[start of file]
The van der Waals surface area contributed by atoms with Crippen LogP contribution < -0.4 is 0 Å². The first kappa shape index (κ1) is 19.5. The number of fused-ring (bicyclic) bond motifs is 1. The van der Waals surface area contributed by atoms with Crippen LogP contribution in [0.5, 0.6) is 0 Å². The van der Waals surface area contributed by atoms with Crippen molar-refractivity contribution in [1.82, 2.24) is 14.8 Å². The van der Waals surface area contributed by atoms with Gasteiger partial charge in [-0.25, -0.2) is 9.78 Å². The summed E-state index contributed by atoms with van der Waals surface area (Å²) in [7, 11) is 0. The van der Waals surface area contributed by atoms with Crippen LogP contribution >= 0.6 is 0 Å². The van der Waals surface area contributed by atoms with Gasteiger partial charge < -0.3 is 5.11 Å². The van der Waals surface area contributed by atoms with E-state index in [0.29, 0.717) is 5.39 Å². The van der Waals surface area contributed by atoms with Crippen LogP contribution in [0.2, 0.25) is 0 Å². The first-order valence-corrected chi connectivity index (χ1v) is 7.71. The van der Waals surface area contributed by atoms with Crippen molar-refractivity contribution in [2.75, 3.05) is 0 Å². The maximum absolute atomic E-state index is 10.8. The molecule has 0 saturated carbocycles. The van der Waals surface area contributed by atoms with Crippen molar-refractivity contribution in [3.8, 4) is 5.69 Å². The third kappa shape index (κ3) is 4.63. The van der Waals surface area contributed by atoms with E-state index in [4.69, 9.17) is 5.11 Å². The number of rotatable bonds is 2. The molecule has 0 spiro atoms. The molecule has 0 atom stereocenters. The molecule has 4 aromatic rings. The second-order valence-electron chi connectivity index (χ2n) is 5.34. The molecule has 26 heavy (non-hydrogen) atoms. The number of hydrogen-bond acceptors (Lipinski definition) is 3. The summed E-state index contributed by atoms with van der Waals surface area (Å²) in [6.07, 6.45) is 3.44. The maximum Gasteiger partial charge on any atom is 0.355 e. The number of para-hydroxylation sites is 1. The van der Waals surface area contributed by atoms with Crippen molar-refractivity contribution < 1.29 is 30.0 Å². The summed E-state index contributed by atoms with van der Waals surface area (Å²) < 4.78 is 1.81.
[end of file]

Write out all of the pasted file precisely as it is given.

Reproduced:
The van der Waals surface area contributed by atoms with Crippen LogP contribution < -0.4 is 0 Å². The first kappa shape index (κ1) is 19.5. The number of fused-ring (bicyclic) bond motifs is 1. The van der Waals surface area contributed by atoms with Crippen LogP contribution in [0.5, 0.6) is 0 Å². The van der Waals surface area contributed by atoms with Crippen molar-refractivity contribution in [1.82, 2.24) is 14.8 Å². The van der Waals surface area contributed by atoms with Gasteiger partial charge in [-0.25, -0.2) is 9.78 Å². The summed E-state index contributed by atoms with van der Waals surface area (Å²) in [7, 11) is 0. The van der Waals surface area contributed by atoms with Crippen LogP contribution >= 0.6 is 0 Å². The van der Waals surface area contributed by atoms with Gasteiger partial charge < -0.3 is 5.11 Å². The van der Waals surface area contributed by atoms with E-state index in [0.29, 0.717) is 5.39 Å². The van der Waals surface area contributed by atoms with Crippen LogP contribution in [0.2, 0.25) is 0 Å². The first-order valence-corrected chi connectivity index (χ1v) is 7.71. The van der Waals surface area contributed by atoms with Crippen molar-refractivity contribution in [2.75, 3.05) is 0 Å². The maximum absolute atomic E-state index is 10.8. The molecule has 0 saturated carbocycles. The van der Waals surface area contributed by atoms with Crippen molar-refractivity contribution in [3.8, 4) is 5.69 Å². The third kappa shape index (κ3) is 4.63. The van der Waals surface area contributed by atoms with E-state index in [4.69, 9.17) is 5.11 Å². The number of rotatable bonds is 2. The molecule has 0 spiro atoms. The molecule has 0 atom stereocenters. The molecule has 4 aromatic rings. The second-order valence-electron chi connectivity index (χ2n) is 5.34. The molecule has 26 heavy (non-hydrogen) atoms. The number of hydrogen-bond acceptors (Lipinski definition) is 3. The summed E-state index contributed by atoms with van der Waals surface area (Å²) in [6.07, 6.45) is 3.44. The maximum Gasteiger partial charge on any atom is 0.355 e. The number of para-hydroxylation sites is 1. The van der Waals surface area contributed by atoms with Crippen molar-refractivity contribution < 1.29 is 30.0 Å². The summed E-state index contributed by atoms with van der Waals surface area (Å²) < 4.78 is 1.81.